Mexico’s Jesus Gallardo was called for a yellow card just 13 seconds in — believed to be the fastest in World Cup history — setting up the first of two quick set-piece opportunities that Sweden could not take advantage of.

Each team had several near misses in the first half.

Berg was just wide in the 12th minute. Mexico’s Lozano Hirving was about a foot outside the left post on his strike from about 20 yards away. Carlos Vela also had a pair of close misses.

The play of the first half came in the 31st minute when Ochoa leapt to tip away a corner kick rebound shot from Berg.

That chance came only minutes after Mexico dodged a penalty kick being awarded to Sweden when a video assistant referee review ruled Javier Hernandez had not committed a handball.

Ludwig Augustinsson was named Budweiser Man of the Match for his attacking threat and crucial opening goal – his first at a FIFA World Cup.

“First of all, I have to say that we qualified because we beat Germany and Korea. However, and nevertheless, I’m very hurt [after this result]. In the end, we didn’t succeed with our penetration in the last third [of the pitch], that’s the number one factor to why we didn’t score. Second, we allowed them to score three goals, which I think is too many. My feelings in the last minutes [of the game] were my feelings in general. I wasn’t too happy with the way we defended and that was a learning experience for me.” Juan Carlos Osorio Mexico coach said after the game.

“We know what we’ve done before and that football nothing is impossible if you work really hard. Bring on Brazil as well” Man of the Match Ludwig Augustinsson said.

“We really work as a team, the entire team. We want to do everything to give our players the chance to succeed on the pitch. I am so incredibly proud and almost moved and so touched by the thought of how we performed in the entire pitch.” Janne Andersson Sweden coach said.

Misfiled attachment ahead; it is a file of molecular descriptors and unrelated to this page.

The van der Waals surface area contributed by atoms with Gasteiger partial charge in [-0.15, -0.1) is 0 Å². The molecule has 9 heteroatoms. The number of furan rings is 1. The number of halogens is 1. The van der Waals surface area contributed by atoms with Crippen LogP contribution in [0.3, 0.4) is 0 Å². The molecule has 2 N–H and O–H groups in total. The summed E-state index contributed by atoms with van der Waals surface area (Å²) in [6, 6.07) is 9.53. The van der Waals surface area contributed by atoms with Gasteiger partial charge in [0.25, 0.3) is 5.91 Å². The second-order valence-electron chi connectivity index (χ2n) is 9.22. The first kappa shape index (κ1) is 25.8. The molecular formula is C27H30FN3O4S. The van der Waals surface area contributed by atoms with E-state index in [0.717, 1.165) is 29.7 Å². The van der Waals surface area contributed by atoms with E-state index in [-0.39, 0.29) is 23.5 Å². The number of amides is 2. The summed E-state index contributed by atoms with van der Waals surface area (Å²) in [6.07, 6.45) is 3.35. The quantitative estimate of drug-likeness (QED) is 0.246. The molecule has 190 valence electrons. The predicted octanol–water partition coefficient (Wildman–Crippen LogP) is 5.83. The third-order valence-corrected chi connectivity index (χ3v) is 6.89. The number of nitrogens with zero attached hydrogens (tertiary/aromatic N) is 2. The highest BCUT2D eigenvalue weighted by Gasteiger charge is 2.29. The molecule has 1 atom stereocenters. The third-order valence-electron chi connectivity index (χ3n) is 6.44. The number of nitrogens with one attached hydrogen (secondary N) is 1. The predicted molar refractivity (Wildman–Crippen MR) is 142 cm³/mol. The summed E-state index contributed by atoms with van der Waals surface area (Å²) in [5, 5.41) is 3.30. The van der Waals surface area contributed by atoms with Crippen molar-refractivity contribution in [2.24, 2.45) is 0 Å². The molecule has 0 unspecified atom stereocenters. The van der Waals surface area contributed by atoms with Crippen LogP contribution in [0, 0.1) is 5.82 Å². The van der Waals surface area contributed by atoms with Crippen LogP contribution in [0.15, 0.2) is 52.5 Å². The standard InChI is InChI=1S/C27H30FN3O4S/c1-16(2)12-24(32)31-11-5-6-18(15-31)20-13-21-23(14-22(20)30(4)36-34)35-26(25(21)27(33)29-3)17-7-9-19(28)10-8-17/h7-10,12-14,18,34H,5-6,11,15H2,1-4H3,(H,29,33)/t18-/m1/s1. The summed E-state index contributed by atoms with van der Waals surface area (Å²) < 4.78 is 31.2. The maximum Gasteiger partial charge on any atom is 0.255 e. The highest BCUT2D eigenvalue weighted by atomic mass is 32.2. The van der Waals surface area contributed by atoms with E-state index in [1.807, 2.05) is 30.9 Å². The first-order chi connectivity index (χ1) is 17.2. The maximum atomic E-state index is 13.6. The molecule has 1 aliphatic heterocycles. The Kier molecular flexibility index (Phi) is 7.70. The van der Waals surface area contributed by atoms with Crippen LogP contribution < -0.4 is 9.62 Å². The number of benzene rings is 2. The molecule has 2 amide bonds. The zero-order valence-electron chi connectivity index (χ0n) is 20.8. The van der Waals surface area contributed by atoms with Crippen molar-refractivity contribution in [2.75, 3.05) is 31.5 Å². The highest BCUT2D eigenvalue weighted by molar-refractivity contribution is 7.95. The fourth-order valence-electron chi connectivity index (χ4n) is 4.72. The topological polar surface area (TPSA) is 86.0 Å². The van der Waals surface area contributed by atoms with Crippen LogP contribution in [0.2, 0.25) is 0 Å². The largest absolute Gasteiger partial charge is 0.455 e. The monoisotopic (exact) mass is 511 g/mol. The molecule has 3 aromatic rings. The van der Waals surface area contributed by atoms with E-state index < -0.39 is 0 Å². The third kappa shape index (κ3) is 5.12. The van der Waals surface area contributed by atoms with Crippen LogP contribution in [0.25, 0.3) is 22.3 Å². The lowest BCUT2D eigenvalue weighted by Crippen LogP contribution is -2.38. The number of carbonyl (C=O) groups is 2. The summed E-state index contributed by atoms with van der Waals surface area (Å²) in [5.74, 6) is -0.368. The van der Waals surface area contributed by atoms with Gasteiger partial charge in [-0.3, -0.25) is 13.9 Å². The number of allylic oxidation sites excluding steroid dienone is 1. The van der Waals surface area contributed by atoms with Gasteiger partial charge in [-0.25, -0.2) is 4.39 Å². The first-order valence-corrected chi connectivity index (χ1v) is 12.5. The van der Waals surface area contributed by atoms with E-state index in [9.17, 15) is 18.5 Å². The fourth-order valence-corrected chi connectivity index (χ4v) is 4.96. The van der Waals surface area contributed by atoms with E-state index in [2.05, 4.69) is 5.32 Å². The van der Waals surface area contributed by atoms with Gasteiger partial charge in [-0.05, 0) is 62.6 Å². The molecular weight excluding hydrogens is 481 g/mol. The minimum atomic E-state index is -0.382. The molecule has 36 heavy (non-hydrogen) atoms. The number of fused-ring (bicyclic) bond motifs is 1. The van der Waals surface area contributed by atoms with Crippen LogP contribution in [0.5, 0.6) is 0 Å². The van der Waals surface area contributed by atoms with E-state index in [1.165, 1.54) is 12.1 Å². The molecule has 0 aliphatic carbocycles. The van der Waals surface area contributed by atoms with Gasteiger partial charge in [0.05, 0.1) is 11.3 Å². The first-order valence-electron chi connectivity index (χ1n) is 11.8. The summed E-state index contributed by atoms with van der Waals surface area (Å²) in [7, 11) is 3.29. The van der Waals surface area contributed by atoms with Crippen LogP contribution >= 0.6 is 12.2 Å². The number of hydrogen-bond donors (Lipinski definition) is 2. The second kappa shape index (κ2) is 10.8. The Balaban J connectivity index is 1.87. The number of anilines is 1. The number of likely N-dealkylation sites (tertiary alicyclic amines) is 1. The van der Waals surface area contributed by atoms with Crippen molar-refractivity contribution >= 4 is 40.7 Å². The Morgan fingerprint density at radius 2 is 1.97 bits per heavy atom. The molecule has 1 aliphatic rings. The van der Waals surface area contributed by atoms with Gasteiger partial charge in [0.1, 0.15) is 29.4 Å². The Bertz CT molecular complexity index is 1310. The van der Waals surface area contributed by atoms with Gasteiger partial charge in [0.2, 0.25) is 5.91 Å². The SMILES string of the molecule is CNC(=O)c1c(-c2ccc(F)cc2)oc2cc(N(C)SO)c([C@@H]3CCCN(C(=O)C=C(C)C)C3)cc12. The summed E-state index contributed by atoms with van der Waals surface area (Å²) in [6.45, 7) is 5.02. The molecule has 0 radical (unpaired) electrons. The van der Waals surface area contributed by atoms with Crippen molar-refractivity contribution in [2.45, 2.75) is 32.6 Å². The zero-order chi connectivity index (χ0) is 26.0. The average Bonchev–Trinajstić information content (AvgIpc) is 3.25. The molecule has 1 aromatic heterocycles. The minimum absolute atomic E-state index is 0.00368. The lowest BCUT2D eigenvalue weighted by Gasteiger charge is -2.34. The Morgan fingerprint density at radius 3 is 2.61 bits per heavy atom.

Sweden wins Group F and will face the runner-up of Group E (Brazil, Switzerland or Serbia) in St. Petersburg on Tuesday.

Mexico qualify for the knockout stages for the seventh consecutive World Cup despite this defeat. As the runner-up of Group F Mexico meets winner of Group E Monday in Samara.

A total of 32 national football teams are participating in the 2018 FIFA World Cup, held in 11 cities across Russia between June 14 and July 15.

The teams were divided into eight groups, with four in each, and the top two from their relevant groups will proceed to the next round, known as the playoffs or the knockout stage, to keep vying for the much-coveted FIFA World Cup Trophy.

Russia is holding its first time ever edition of the FIFA World Cup, which kicked off in Moscow with a spectacular opening show at the Luzhniki Stadium on the night of June 14.  The World Cup is being held at 12 arenas across 11 cities with the final set to be played at Luzhniki on July 15. The  11 host cities are Moscow, St. Petersburg, Sochi, Kazan, Saransk, Kaliningrad, Volgograd, Rostov-on-Don, Nizhny Novgorod, Yekaterinburg and Samara.

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Samuel Abasi

Samuel Abasi